Which smacks of libertarianism, though, doesn't it? ;-)

swmnguy's picture

Great insights.  As the author stated, once you become aware of this you see it all around you. I don't know from sheep, but I have noticed long since that it isn't what people think that matters, but what they think everyone else thinks that does.

I don't think anybody really gives a shit about the Kardashians, but it's presented to us that everyone else cares quite a lot, so we think we at least have to know who they are.

It's fascinating indeed what happens when people's sense of what everyone else thinks shifts.  In the media, a story is presented in the Official Narrative.  Over time, murmurs of disbelief can sometimes be heard, but those people are nuts and everyone ignores them.  Eventually the media bring on one such nut, carefully selected to actually be a crank who acts like a nut on camera, so the hosts can laugh them off.  That usually kills the dissent, but not always.  When the dissent persists, one "credible" member of the media will play the devil's advocate, saying, "We all know this dissenting opinion is crazy, but there's a grain of truth to it..."

And the next thing that happens is that the Media and Official Narrative completely shift to the opinion that had been crazy-talk just the day before, and they all chuckle at the very idea that anyone had ever thought differently.

I can list so many examples of this, but one would be the collapse of the Housing Market and its effect on the economy in 2007-2009.  I figure out what was happening in about 2003, but when I mentioned it to people I was a Commie who didn't understand Capitalism or Real Estate or Finance and hated America, envied Success, and had Bush Derangement Syndrome.  By October of 2008, nobody could remember not having agreed with me that the shit had been headed straight toward the fan all along.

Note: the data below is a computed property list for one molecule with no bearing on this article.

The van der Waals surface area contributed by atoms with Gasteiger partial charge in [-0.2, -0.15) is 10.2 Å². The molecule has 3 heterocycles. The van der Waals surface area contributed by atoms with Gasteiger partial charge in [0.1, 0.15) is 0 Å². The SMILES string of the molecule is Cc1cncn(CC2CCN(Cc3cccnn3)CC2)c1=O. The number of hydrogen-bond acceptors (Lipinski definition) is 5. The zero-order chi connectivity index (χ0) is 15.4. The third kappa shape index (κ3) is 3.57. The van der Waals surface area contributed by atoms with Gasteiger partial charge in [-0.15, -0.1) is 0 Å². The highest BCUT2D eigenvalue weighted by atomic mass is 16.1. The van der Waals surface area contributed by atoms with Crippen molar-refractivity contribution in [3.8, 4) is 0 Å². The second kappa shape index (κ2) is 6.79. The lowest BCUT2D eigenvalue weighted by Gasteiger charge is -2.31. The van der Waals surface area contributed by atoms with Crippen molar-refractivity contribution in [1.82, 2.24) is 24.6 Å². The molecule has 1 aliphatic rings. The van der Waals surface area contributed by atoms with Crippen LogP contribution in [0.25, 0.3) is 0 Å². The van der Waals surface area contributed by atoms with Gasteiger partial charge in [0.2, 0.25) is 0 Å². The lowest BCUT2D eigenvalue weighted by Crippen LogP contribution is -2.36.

Same process for Saddam's Weapons of Mass Destruction.  We're headed there with Russian Hacking.  Y2K was a classic.

We all use this to some degree in our personal dealings.  I've "gaslighted" a whole room full of people before, convincing them that a dumb mistake I had made was indeed something we had all agreed to in the past.  I've convinced people to do things they hadn't wanted to do, by giving them credit in front of others for having such a great idea (my idea that they had resisted).

Very interesting line of thinking to consider about ourselves.

Toxicosis's picture

An excellent dissertation.  Honor, shame, guilt, integrity, empathy, care, love and concern.  The foundation and hallmarks of both emotionally mature and individuals of good character.  Lacking if not totally absent in most these days.  And our societies will now pay the price, as once you stop caring it all falls apart.

DEMIZEN's picture

great.

one comment:

>>"The flip side to all this, of course, is that so long as stocks DO go up, nothing big is ever going to change, You say you want a revolution? You’re a MAGA guy and you want someone to drain the Swamp? You’re a Bernie Bro and you want the rich to “pay their fair share”? Well, good luck with any of that so long as stocks go up. It’s a very stable political equilibrium we have today, full of Sturm und Drang to provide a bit of amusement and distraction, but very stable for the Haves.">>

the endgame of this Keynesian shitshow must be a war. a big one. I belong to a pack that longs this and gets out before is too late lol.

taketheredpill's picture

 

 

Once were Citizens.  Now are Consumers.

 

Golden Breakout's picture

You don't know how right you are!

Sanity Bear's picture

This is so good I'm surprised to see it on ZH. Shocked even.

swmnguy's picture

Indeed.  The issues we face are due to humanity, not to contrived Red/Blue nonsense.  Some might find that discouraging but I find it very comforting.  People have been dealing with these traits and the results they cause for as long as we can tell, and it won't change.  How we deal with them can certainly change and be improved, and that's what we're here to do.  We don't have to achieve perfection, which is good because we can't.  But it gives us something worthy and worthwhile to do, which is another absolutely vital thing for humans.  Ever see a human who didn't feel useful?  Bad scene.

besnook's picture

interesting take on the buddhist concept of selflessness. you are selfless because every action is derived from the action of others all of whom to which you are ultimately responsible for as a product of them, honor and shame and care.

Quivering Lip's picture

Its human nature. Psychopaths and sociopaths rise to the top and are rewarded for their "drive" and ambition. The majority of humans follow and a small amount see humanity as it truly is.

Those are the people that don't fit either category. People with intelligence that have some empathy for the sheep and true distain for the psyco/sociopaths.